CSS Colloquium: Erik Ljungberg, KTH, Sweden
Computing Trees: The Rise of Algorithmic Forestry
Info about event
In his talk, Erik Ljungberg will speak about the infrastructural conditions that preceded the adoption of machine learning in the field of Swedish forestry. It is guided by the notion that in processes of knowledge production one must attend simultaneously to cultural, technological and epistemic factors.
By analyzing policy documents, forestry journals and interviews with key actors in the contemporary Swedish forest research community, he traces three pivotal developments that have shaped the current regime of forest monitoring in Sweden. The first is the advent of new technologies for data collection, such as laser scanners, drones, and high-resolution satellite imagery, which gradually superseded traditional methods such as aerial photography and field sampling starting in 2003. Second, the integration of statistical models from the field of data science, ranging from linear regression to neural nets and random forests, which began to complement field-based measurements in the early 2000s. And third is the progressive onset of environmental policy objectives beginning in 1997 which aimed to give equal weight to productivity and sustainability.
These developments have set the stage for a potential reorganization of the forestry sector, where newfound digital methods represent increased monitoring capacities. Yet, as some seek to use these methods for increased productivity, while others view them as tools for sustainability, a dynamic of friction has emerged. Finally, he discusses whether the transition from field samples and aerial photography to data points within probability distributions represents a epistemic shift in how information about the forest is perceived and understood.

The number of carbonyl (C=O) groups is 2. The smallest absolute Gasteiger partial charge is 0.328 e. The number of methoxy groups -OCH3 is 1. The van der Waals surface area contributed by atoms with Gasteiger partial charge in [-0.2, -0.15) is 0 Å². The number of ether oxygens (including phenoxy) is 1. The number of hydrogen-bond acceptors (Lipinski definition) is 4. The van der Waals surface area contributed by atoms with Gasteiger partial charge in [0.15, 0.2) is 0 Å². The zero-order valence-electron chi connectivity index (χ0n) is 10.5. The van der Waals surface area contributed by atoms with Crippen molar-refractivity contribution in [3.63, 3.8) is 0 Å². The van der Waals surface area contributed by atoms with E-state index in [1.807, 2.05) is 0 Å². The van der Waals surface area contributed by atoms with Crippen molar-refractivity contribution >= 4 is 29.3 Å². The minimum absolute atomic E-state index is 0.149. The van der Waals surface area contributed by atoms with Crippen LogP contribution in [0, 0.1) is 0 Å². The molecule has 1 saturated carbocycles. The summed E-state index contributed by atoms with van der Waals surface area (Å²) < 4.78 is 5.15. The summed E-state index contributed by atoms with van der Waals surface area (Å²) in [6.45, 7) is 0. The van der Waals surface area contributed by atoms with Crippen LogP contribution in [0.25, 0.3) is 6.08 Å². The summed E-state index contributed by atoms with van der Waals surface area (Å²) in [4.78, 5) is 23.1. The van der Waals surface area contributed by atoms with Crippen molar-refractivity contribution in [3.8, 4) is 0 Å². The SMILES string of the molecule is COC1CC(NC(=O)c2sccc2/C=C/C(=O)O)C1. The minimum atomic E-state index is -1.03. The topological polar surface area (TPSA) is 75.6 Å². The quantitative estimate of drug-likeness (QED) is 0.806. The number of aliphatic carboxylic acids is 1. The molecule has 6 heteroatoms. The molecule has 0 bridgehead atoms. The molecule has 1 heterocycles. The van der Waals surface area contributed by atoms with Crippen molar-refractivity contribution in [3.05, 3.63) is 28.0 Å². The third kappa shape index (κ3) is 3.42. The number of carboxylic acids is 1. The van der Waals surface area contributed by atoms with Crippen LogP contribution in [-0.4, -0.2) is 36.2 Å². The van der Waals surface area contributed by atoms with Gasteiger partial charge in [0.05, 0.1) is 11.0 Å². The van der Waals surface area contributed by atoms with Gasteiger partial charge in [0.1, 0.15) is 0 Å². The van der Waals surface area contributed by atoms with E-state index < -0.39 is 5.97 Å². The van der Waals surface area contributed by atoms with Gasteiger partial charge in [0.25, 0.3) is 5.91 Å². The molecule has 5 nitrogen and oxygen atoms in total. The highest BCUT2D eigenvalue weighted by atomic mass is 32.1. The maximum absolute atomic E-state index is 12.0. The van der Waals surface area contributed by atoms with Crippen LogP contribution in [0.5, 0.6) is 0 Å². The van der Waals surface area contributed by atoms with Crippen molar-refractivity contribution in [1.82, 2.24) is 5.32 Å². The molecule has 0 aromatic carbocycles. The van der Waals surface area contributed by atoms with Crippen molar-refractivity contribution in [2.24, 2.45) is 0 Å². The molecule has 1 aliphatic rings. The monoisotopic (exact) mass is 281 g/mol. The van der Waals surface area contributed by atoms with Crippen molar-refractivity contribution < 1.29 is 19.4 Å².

Erik Ljungberg has a master's degree in history of knowledge and a second bachelors in cultural anthropology from the University of Oslo. He is currently a doctoral student the Division of History of Science, Technology and Environment at the Royal Institute of Technology in Stockholm. Currently he is part the project "The Mediated Planet" which looks the global environment as emerging through practices of collecting environmental data. His current research focuses the digitization of Swedish forestry between 1980 and today with a special focus on the importance of machine learning and artificial intelligence. His disciplinary homes are located in science and technology studies, media theory and the environmental humanities.
Coffee, tea, cake and fruit will be served before the colloquium @ 2 pm.